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Ch 23 Respiratory

A&P Ch 23 Respiratory

QuestionAnswer
What are the structures involved in gas exchange? Respiratory bronchioles, alveolar ducts, and alveoli
What do the conducting pathways include? the structures of larynx to terminal bronchioles
What is known as the voice box? Larynx
What are the several functions of the larynx? air passageway ; prevents ingested materials from entering respiratory tract; produces sound for speech; assists in increasing pressure in abdominal cavity; participates in sneeze and cough reflexes
What structure covers the superior opening during swallowing to prevent ingested materials from entering the respiratory tract? Epiglottis
How the larynx produce sound for speech? Vocal cords (ligaments) vibrate during expiration
What is the valsalva maneuver? The simultaneous closure of laryngeal opening )by the epiglottis) and contraction of abdominal muscles
increased pressure in the abdominal cavity due to the larynx also facilitates what? urination, defecation, childbirth
What is another name for the laryngeal prominence? Adam's apple
What is the laryngeal prominence made of? Thyroid cartilage
Brief description of cricoid cartilage. ring-shaped cartilage inferior to thyroid cartilage
Brief epiglottis. projects preposterously into pharynx and closes over laryngeal inlet during swallowing
All laryngeal cartilages, except the epiglottis, is made of what? Hyaline cartilage
The epiglottis is made of what? Elastic cartilage
What ligament is covered with mucosa to form the vocal folds? Vocal ligaments
What ligament is covered with mucosa to form the vestibular folds? Vestibular ligaments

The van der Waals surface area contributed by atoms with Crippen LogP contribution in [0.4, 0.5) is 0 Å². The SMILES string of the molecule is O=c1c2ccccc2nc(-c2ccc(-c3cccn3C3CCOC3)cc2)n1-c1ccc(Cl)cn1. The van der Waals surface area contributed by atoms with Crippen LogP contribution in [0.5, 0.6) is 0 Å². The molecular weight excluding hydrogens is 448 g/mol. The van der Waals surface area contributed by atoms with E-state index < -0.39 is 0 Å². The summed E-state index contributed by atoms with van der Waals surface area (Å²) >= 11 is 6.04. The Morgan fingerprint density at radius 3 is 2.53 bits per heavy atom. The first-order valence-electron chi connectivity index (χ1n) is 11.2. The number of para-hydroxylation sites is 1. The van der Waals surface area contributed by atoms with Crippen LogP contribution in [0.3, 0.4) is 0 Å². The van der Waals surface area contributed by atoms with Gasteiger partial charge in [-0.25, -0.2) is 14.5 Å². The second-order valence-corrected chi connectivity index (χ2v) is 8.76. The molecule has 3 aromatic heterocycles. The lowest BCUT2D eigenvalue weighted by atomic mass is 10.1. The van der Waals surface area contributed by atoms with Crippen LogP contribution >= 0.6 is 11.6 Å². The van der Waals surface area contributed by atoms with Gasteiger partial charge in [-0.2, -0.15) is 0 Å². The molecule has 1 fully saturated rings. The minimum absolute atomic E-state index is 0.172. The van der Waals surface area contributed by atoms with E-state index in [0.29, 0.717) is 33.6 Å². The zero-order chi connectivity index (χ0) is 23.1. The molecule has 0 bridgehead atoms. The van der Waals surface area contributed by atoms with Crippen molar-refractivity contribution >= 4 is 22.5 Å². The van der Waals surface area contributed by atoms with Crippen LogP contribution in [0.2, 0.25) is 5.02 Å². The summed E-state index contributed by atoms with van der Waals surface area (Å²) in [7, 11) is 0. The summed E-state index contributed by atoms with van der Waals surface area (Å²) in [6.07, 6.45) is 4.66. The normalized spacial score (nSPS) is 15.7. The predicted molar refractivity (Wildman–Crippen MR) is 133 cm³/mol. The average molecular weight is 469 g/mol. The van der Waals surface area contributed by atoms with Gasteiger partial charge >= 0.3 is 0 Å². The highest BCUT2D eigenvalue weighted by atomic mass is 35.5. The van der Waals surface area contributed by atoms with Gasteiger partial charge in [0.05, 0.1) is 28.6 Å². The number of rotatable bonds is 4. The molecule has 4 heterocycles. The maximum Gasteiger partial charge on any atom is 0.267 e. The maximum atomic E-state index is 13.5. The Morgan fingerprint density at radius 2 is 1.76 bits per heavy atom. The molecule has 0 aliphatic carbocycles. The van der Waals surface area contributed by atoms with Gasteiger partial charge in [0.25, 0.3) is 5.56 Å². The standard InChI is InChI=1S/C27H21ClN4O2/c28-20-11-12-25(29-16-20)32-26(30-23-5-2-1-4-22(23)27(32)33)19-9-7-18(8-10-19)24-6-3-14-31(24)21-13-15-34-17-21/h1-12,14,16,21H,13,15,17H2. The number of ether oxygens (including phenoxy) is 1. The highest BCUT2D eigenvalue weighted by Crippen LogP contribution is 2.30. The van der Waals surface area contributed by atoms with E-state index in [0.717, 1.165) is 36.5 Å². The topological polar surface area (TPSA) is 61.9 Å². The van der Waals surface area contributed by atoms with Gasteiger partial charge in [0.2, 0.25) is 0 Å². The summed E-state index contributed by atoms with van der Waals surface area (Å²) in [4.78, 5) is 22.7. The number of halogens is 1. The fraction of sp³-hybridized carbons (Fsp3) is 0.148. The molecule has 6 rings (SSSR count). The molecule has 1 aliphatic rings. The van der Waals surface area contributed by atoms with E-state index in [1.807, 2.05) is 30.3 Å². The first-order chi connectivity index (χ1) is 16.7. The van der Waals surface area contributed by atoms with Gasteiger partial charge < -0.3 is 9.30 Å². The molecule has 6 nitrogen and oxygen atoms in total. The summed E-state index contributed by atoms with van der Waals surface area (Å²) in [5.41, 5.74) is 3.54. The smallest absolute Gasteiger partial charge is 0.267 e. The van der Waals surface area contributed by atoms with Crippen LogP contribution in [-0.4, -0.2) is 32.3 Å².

What fold makes up the TRUE vocal cords? The vocal folds of the vocal ligaments
What folds makes up the FALSE vocal cords? The vestibular folds of the vestibular ligaments
What is the rima glottidis? The opening between ligaments
What is the glottis made up of? Rima glottidis + vocal folods
What do the vestibular ligaments do? Protect vocal cords
What is laryngitis? Inflammation of the larynx
What are the symptoms of laryngitis? Hoarse voice, sore throat, sometimes fever
What is laryngitis caused by? Bacterial or viral infection, or overuse (yelling)
Severe cases of laryngitis do what? Extend to the epiglottis and may lead to sudden airway obstruction, especially in children
What is also known as the windpipe? Trachea
Brief description of the trachea? Flexible, slightly rigid, tubular C-shaped rings of hyaline cartilages hat goes from larynx to main bronchi anterior to esophagus
What is a tracheotomy? Incision in trachea to facilitate breathing?
When is tracheotomy done? When airway is blocked or compromised
What is the Bronchial tree? System of highly branched air passages that originates at main bronchi and branches to more narrow tube and ends in small bronchiole passageways
What does the Trachea splits into? Right and left main bronchi at level of sternal angle
What is another name for the main bronchi? Primary bronchi
Which main bronchi is shorter, wider, and more vertically oriented? Right bronchus
Which main bronchi is more likely to have foreign particles lodged in there? Right bronchus